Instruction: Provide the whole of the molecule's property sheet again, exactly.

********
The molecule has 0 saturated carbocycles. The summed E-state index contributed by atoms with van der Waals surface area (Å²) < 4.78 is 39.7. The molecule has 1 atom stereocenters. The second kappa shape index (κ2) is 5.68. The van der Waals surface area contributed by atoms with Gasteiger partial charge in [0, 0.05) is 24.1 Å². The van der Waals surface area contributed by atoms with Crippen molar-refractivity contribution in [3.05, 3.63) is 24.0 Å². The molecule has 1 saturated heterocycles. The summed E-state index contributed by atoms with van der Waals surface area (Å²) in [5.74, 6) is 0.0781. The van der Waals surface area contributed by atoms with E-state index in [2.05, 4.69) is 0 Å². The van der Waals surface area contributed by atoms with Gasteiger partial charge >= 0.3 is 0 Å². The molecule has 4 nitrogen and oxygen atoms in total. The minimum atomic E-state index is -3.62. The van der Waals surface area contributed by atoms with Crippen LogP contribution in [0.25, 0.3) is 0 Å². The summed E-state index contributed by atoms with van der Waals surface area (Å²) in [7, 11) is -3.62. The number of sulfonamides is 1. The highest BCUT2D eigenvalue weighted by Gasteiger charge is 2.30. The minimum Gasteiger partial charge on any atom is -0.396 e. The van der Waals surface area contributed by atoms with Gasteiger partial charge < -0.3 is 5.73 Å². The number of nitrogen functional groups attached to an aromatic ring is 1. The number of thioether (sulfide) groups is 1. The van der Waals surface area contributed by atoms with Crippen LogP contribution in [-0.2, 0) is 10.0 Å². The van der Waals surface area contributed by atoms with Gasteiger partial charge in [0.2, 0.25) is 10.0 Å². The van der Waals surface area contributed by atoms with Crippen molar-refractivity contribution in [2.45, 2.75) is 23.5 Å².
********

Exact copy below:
The molecule has 0 saturated carbocycles. The summed E-state index contributed by atoms with van der Waals surface area (Å²) < 4.78 is 39.7. The molecule has 1 atom stereocenters. The second kappa shape index (κ2) is 5.68. The van der Waals surface area contributed by atoms with Gasteiger partial charge in [0, 0.05) is 24.1 Å². The van der Waals surface area contributed by atoms with Crippen molar-refractivity contribution in [3.05, 3.63) is 24.0 Å². The molecule has 1 saturated heterocycles. The summed E-state index contributed by atoms with van der Waals surface area (Å²) in [5.74, 6) is 0.0781. The van der Waals surface area contributed by atoms with E-state index in [2.05, 4.69) is 0 Å². The van der Waals surface area contributed by atoms with Gasteiger partial charge >= 0.3 is 0 Å². The molecule has 4 nitrogen and oxygen atoms in total. The minimum atomic E-state index is -3.62. The van der Waals surface area contributed by atoms with Crippen LogP contribution in [0.25, 0.3) is 0 Å². The summed E-state index contributed by atoms with van der Waals surface area (Å²) in [7, 11) is -3.62. The number of sulfonamides is 1. The highest BCUT2D eigenvalue weighted by Gasteiger charge is 2.30. The minimum Gasteiger partial charge on any atom is -0.396 e. The van der Waals surface area contributed by atoms with Gasteiger partial charge < -0.3 is 5.73 Å². The number of nitrogen functional groups attached to an aromatic ring is 1. The number of thioether (sulfide) groups is 1. The van der Waals surface area contributed by atoms with Crippen LogP contribution in [-0.2, 0) is 10.0 Å². The van der Waals surface area contributed by atoms with Gasteiger partial charge in [0.2, 0.25) is 10.0 Å². The van der Waals surface area contributed by atoms with Crippen molar-refractivity contribution in [2.45, 2.75) is 23.5 Å².